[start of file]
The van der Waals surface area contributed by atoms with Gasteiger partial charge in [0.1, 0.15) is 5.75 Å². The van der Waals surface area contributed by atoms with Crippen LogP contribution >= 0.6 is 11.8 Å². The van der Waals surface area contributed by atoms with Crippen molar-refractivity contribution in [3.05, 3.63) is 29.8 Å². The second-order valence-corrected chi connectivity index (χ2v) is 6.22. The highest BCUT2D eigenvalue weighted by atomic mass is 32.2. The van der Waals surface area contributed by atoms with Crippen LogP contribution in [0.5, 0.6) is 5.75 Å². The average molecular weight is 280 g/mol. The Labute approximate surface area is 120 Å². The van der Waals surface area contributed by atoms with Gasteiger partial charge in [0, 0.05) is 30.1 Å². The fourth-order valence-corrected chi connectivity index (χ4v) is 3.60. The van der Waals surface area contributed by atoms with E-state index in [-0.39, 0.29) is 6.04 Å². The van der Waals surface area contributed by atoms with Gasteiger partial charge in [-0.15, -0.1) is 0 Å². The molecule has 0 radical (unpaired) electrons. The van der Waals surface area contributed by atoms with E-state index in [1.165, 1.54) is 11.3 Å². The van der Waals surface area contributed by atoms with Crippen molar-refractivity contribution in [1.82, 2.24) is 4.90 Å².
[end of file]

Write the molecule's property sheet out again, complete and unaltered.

The van der Waals surface area contributed by atoms with Gasteiger partial charge in [0.1, 0.15) is 5.75 Å². The van der Waals surface area contributed by atoms with Crippen LogP contribution >= 0.6 is 11.8 Å². The van der Waals surface area contributed by atoms with Crippen molar-refractivity contribution in [3.05, 3.63) is 29.8 Å². The second-order valence-corrected chi connectivity index (χ2v) is 6.22. The highest BCUT2D eigenvalue weighted by atomic mass is 32.2. The van der Waals surface area contributed by atoms with Crippen LogP contribution in [0.5, 0.6) is 5.75 Å². The average molecular weight is 280 g/mol. The Labute approximate surface area is 120 Å². The van der Waals surface area contributed by atoms with Gasteiger partial charge in [0, 0.05) is 30.1 Å². The fourth-order valence-corrected chi connectivity index (χ4v) is 3.60. The van der Waals surface area contributed by atoms with E-state index in [-0.39, 0.29) is 6.04 Å². The van der Waals surface area contributed by atoms with Gasteiger partial charge in [-0.15, -0.1) is 0 Å². The molecule has 0 radical (unpaired) electrons. The van der Waals surface area contributed by atoms with E-state index in [1.165, 1.54) is 11.3 Å². The van der Waals surface area contributed by atoms with Crippen molar-refractivity contribution in [1.82, 2.24) is 4.90 Å².